Be Human Together…

 In Reflections

“My humanity is bound up in yours, for we can only be human together.” —Desmond Tutu

Often described as the second Independence Day, we celebrate Juneteenth tomorrow to commemorate the ending of slavery in our country.

In a month that also spotlights the fight for the rights of the LGBTQ community, I was struck by the power of the late, amazing Desmond Tutu’s quote that “we can only be human together” because “my humanity is bound up in yours.”

When part of the dominant culture, it’s easy to move through life with little to no attention to how those in the minority or on the fringe experience the world. We have to remind, and sometimes nudge, ourselves to leave our comfort zone to support others in experiencing the same rights we take for granted. Tutu tells us to remember our humanity, our humaneness.
“You can’t separate peace from freedom,
because no one can be at peace unless he has his freedom.”
―Malcom X

 

As a contemplative community, we seek to pay attention, to be fully present, to see with clear eyes what’s before us. Sometimes we gaze upon beauty that takes our breath away; other times we despair at the ugliness in the world. In this month of focus on the freedom to be, how can you best support others in being free to be themselves? How can you step into more freedom in your life and pass it on in our planet’s quest for peace? 

May you celebrate your freedom, challenge yourself to become more free, and seek to ensure freedom in all its variations is open to all.

The Free Exploring Mind

“And this I believe: that the free, exploring mind of the individual human is the most valuable thing in all the world. And this I would fight for: the freedom of the mind to take any direction it wishes, undirected.”
—John Steinbeck

Juneteenth

“It might seem like a small moment in time, but it is a critical moment in the long struggle to realize the promises of American democracy and freedom. Juneteenth would surely have gone unmarked in our collective historical memory had it not been for the thousands of formerly enslaved people who kindled the small flame of that moment.”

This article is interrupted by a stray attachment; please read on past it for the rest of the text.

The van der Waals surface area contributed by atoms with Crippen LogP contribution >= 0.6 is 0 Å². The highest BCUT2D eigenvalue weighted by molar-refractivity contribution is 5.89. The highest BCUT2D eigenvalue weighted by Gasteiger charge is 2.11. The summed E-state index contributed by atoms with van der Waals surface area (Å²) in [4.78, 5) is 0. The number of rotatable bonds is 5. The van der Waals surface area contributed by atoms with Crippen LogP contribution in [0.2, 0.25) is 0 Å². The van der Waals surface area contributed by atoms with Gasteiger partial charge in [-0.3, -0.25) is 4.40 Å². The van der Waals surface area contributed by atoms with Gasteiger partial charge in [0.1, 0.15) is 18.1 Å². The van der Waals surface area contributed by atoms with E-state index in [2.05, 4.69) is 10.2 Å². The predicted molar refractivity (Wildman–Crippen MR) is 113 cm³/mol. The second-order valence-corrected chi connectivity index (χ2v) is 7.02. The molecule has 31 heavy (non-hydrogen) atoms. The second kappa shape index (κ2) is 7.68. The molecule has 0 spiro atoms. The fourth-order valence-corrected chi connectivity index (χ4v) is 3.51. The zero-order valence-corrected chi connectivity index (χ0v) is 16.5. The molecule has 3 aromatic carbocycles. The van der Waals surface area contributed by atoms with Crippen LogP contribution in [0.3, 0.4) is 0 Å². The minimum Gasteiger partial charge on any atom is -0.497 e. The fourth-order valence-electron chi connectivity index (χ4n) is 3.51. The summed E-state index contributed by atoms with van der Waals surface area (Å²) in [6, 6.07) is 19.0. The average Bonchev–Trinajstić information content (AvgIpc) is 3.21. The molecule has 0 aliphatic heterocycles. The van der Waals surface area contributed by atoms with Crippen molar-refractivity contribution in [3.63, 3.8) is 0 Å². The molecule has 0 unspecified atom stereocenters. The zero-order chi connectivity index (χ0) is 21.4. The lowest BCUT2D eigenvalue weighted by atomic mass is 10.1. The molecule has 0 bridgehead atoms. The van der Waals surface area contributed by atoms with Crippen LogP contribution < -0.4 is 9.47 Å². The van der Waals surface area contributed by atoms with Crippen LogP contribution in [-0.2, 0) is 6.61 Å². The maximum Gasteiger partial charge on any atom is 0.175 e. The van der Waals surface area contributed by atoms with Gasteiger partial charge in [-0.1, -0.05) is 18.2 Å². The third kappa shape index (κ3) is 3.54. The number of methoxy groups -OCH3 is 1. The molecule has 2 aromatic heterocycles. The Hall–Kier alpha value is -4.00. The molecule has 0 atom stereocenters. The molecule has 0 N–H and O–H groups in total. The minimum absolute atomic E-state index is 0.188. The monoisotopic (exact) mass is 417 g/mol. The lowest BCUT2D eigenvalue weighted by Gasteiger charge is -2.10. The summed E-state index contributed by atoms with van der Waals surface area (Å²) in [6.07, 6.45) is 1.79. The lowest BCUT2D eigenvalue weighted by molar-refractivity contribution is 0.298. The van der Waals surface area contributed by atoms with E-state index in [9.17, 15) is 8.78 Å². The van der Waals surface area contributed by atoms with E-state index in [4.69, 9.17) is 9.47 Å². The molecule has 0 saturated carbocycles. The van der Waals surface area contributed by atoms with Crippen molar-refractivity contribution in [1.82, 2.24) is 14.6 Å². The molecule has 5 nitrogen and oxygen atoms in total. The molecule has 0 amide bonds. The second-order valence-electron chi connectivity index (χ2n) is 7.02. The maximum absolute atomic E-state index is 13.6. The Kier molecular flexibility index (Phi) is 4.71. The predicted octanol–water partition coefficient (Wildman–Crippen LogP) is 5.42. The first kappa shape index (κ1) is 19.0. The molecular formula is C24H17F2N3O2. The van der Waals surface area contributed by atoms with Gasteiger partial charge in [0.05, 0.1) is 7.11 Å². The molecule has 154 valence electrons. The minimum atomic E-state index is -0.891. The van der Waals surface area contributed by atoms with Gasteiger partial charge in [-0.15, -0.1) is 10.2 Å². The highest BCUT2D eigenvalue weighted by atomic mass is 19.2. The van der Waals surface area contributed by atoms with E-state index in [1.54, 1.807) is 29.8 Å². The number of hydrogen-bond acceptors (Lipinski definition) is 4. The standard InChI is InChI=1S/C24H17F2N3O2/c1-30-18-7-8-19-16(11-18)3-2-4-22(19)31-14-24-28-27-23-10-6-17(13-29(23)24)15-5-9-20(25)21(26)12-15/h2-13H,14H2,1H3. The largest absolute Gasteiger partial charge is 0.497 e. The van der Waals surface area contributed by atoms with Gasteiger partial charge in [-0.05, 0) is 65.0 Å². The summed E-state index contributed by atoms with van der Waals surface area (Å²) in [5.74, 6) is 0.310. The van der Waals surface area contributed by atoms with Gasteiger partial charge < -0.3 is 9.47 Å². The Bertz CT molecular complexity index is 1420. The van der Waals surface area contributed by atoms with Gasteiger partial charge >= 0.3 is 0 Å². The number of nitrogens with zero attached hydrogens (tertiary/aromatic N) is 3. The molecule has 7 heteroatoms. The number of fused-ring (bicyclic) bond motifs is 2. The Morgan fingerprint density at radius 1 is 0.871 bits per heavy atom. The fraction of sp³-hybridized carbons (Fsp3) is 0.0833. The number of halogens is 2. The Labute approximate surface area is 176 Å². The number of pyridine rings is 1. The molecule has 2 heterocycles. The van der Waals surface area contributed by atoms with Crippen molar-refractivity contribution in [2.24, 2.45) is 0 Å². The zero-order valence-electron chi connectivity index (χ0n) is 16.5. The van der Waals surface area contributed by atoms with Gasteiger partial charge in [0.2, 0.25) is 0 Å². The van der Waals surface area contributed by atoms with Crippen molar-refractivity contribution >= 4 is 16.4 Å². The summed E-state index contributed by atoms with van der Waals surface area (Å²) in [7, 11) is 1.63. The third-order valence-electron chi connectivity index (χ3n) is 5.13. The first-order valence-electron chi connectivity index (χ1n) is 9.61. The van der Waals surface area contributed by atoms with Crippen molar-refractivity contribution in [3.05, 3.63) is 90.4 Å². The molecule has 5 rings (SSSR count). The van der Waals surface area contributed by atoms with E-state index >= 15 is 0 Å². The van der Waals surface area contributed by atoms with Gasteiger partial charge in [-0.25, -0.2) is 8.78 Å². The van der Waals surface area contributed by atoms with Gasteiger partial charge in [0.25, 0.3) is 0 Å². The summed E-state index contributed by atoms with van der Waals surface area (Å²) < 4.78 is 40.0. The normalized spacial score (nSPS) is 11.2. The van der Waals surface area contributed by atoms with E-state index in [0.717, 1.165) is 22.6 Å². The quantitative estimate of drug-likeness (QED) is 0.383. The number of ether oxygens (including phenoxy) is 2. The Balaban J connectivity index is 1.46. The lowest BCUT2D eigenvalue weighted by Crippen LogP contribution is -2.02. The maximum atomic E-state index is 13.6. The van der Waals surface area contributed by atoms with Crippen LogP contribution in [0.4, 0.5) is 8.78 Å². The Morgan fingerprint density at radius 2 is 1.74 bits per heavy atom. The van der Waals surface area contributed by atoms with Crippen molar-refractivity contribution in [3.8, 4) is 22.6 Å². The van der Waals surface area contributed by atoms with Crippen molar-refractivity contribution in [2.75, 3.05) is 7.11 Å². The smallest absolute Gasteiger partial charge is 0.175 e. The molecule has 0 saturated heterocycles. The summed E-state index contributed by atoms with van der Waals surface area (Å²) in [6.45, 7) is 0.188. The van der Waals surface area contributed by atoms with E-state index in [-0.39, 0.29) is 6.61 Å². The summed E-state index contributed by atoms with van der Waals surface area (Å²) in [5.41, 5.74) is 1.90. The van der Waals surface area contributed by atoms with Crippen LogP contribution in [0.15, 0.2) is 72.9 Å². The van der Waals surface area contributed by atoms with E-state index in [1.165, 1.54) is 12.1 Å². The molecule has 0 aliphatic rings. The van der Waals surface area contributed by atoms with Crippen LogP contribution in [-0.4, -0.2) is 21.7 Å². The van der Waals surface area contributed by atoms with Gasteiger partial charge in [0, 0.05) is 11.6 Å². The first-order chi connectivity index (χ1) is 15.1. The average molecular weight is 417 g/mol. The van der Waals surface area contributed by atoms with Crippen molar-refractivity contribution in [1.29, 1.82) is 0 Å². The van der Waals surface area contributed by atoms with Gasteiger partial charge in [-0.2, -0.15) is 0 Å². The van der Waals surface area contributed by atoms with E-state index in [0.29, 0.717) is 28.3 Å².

—Shennette Garrett-Scott, PhD

Pulled Over in Short Hills, NJ, 8:00 AM

It’s the shivering. When rage grows
hot as an army of red ants and forces
the mind to quiet the body, the quakes
emerge, sometimes just the knees,
but, at worst, through the hips, chest, neck
until, like a virus, slipping inside the lungs
and pulse, every ounce of strength tapped
to squeeze words from my taut lips,
his eyes scanning my car’s insides, my eyes,
my license, and as I answer the questions
3, 4, 5 times, my jaw tight as a vice,
his hand massaging the gun butt, I
imagine things I don’t want to
and inside beg this to end
before the shiver catches my
hands, and he sees,
and something happens.

—Ross Gay. (link takes you to Ross Gay’s website and links to more of his poetry)

Poetry: A Dozen Texas Voices Swing in the Key of Summer Love: St. James’ Epsicopal Church is hosting this free (or small donation) event on June 22 , 6-9 pm. Reserve your spot on Eventbrite to commemorate two national events from 1967: “the Summer of Love” in San Francisco and “The Summer of Soul” in Harlem. 12 award-winning poets from Houston, San Antonio and Austin will be joined by the Joe Morales Trio, featuring Huston-Tillotson’s Jeremy George and Fable Record’s Laura Mordecai, with nationally-known Austin muralist Chris Rogers at the canvas.  Find Out More on Eventbrite.

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